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GAO: Indian Health Service concealed the loss of millions of dollars in missing IT equipment

The Indian Health Service attempted to obstruct an investigation into millions of dollars' worth of stolen or missing equipment, according to a report released on Monday by the Government Accountability Office.

Comment on this article in The Forum.The investigation was spurred by a whistleblower who alleged that IHS mismanaged its assets, which led to the loss or theft of millions of dollars in equipment, including laptops, trucks and medical devices. IHS officials attempted to thwart GAO's investigation to conceal the depth of the mismanagement, according to the audit.

"During our investigation of the whistleblower's complaint, IHS made a concerted effort to obstruct our work," the report stated. "IHS officials made misrepresentations and fabricated documents to impede our work."

The report noted that an IHS property specialist attempted to provide documentation claiming that 571 missing items were properly disposed of by the agency. When questioned by GAO as to why the documentation lacked dates and signatures, the official admitted he had fabricated the documents.

GAO also alleged that IHS forged receiving reports for three recent purchase orders for documents the investigator requested. Additionally, one IHS director claimed that he had found about 800 of the items mentioned in the whistleblower's complaint, but a physical inventory could not substantiate the claim.

"Based on our physical inventory at headquarters, we found that this statement was a misrepresentation and that only some of these items have been found," the report said. GAO has referred the officials' cases to the Health and Human Services Department's Office of the Inspector General.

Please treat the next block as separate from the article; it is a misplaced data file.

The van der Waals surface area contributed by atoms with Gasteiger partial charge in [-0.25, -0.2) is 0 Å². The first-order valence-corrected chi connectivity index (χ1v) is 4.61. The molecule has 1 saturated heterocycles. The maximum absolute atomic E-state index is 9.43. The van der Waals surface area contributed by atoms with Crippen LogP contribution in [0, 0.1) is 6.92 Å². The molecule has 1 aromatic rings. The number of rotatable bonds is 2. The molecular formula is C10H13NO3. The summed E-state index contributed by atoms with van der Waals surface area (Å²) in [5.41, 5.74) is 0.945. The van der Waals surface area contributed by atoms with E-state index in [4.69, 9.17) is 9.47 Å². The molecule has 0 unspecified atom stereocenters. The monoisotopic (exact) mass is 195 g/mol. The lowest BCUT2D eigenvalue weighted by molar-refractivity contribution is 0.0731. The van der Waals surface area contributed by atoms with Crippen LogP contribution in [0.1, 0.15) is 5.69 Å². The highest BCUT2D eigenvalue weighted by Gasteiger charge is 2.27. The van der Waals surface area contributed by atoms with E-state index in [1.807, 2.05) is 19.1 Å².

GAO's audit documented wasteful and redundant spending on IT products, a lack of oversight and general absence of accountability and leadership. "IHS has exhibited a weak control environment and disregard for basic accountability over its inventory," the watchdog agency concluded. "As a result, IHS cannot account for its physical property and is vulnerable to the loss and theft of IT equipment and sensitive personal data."

The audit of seven IHS field locations reported that more than 5,000 items worth about $15.8 million were missing from fiscal 2004 to fiscal 2007. The items included all-terrain vehicles, pickup trucks and a Caterpillar tractor. The field locations also were missing an estimated $2.6 million in IT equipment, including IHS hospital laptops that could contain patients' personal information.

In addition, GAO said more than 1,100 IT items worth about $2 million were missing from IHS headquarters, representing 36 percent of the IT equipment on the books. Among the items not accounted for were digital cameras, laptops and a computer containing sensitive data including Social Security numbers and medical information. The report also detailed a "yard sale" by IHS officials of 17 computers that were not properly scrubbed for patient data. Those cases also have been referred to the inspector general.

GAO's findings most likely underestimated the problem of missing equipment at IHS. "The total dollar value of lost or stolen items and extent of compromised data are unknown, because IHS does not consistently document lost or stolen property," the agency stated.

The report also outlined a pattern of wasteful spending, including ordering as many as 10 pieces of IT equipment for every one employee at IHS headquarters. The report contained numerous photographs of brand-new computers and displays stacked on desks, computers assigned to empty offices and redundant equipment purchases.

GAO made 10 recommendations to HHS to improve asset management at Indian Health Service. HHS agreed with nine, but did not agree with the recommendation to track sensitive equipment such as BlackBerrys and cell phones. HHS avoided responding directly to GAO's allegations that officials fabricated documents.

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